When you invest in a new rebar cutter, you’re not purchasing a new tool, you’re making an investment into job progress and rebar cutter efficiency. When taken care of, a proper rebar cutter will cause any rebar with which you have to work easier and quicker to cut. There are certain steps that need to be taken to ensure your rebar cutter works reliably and lasts a long time.
Proper Rebar Control
When you use your rebar cutter, it is essential that you maintain complete control and safety precautions. First, position cutter firmly and secure your balance and footing. If you are working with rebar in a high area, stable and secure cutter to any scaffolding with a strong, reliable rope. Power cords must not be coiled or close to any edges or heat. Ensure that all adjusting wrenches have been removed.
Rebar Cutter Safety Rules
Most BNProducts rebar cutters should only be used to maximum Grade 60 steel reinforcing bars. Never cut ungraded rebar, and never cut rebar by locking in the on switch. In colder climates, this locking position is used to warm the tool. Locking in the on switch to cut rebar can be dangerous, and it can also break or damage the cutter. Always utilize the on/off switch manually for each cut. Sometimes, there are foot-operated switched and electrical boxes you can use if you are using the cutter for production.
If you use your rebar cutter to cut any other type of rebar, there is a chance that the cut end may expel (especially if it’s less than a foot long). If you go over the specific material specifications, you can also increase this risk and increase the risk of damaging the cutter. Never try to cut rebar that is tougher, thicker or thinner than the machine is designated to cut.
Rebar Cutter Personal Safety
Always wear safety goggles when cutting rebar! Safety glasses with side shields or full-face shields also provide enough protection. Wear strong gloves and cut away from your body. Another precaution that must be followed is to protect the areas and other contractors near the rebar by building safety screens under the rebar.
To eliminate electric shock, never handle the rebar cutter with wet or damp hands, and NEVER use the cutter in the rain or in damp places. Before cutting, take note of all power outlets, lines and circuits that could be contacted as you cut. On many jobs, it is especially important to first take not of all power lines that are underneath the ground or hidden from your view. Also, don’t handle the tool by its cord.
Always disconnect the tool when it’s not in use or when you are cleaning or fixing it. Never pull the cord from a distance to disconnect the cutter from the outlet. In addition, BEFORE plugging in the cord into an outlet, make sure the switch is in the off position.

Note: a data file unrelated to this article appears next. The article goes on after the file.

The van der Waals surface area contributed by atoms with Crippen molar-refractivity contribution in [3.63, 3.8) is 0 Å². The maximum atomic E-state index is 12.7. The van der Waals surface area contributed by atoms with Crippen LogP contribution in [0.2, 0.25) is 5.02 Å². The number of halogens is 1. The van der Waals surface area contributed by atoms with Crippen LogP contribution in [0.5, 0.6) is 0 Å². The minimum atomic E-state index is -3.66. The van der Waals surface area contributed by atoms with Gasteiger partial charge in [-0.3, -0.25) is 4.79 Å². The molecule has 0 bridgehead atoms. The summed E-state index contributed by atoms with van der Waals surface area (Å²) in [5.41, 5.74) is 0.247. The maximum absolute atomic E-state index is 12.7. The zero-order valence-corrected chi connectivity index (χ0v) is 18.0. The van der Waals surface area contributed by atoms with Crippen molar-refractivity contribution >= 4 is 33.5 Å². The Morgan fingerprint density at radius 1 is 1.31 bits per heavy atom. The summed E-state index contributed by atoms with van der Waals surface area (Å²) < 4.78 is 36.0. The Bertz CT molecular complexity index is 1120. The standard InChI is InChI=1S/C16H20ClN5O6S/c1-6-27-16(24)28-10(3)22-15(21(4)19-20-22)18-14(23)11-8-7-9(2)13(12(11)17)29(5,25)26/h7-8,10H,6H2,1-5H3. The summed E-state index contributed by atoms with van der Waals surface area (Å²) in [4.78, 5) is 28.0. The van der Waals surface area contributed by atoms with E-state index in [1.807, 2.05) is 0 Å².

Always remove any adjusting keys or wrenches BEFORE turning on the cutter.
Ensure the switch is always in the off position before plugging in and always carry the tool with the switch to off.
Again, never cut ungraded rebar.
Rebar Cutter Maintenance
Before each use, inspect the rebar cutter. If any part of the cutter is loose or looks broken, the result could be injury to you or others or damage to the rest of the machine. When you inspect the machine, make sure your hands are clean and dry. Make sure there is no dirt or iron fillings in the housing and piston, and always inspect the housing for cracks or breaks. Inspect all bolts and screws; have replaced when necessary. Check that the switchs cords and plugs are never damaged. If plugs and extension cords are damaged, do not use.
Never add to or change the hydraulic pump to try to make the machine cut differently.
Keep all blades sharp, clean and unobstructed. When a cutting tool or blade is cleaned and maintained, edge are less likely to bind.
Rebar Cutter Bleeding
If your rebar cutter begins to run slow or loses pressure, it may be time to bleed the machine’s hydraulics. Never use your rebar cutter when the oil is low. To bleed your rebar cutter, follow these steps:
- For moving pistons, run the cutter for a couple minutes to warm the oil. For unmoving pistons, add oil, then warm.
- With warm oil, run the piston before it returns and stop.
- Remove oil plug; top off oil.
- Cover the oil plug opening, and turn on the cutter for a complete cycle.
- When the piston is retracted to the open position, let air out of the plug opening gently. Repeat these steps 2 or 3 times.
- Only ever add more oil when the piston is at least halfway out. If you still have additional oil, repeat these steps.
- Replace oil plug.
- Cut a few pieces of rebar to observe how the machine is working. Take note of where the rebar breaks, then pinch rebar and STOP before it breaks.
- Remove oil plug, top off once more, replace plug and seal.
For more information about rebar cutters and to find one that fits your needs, contact BN Products today.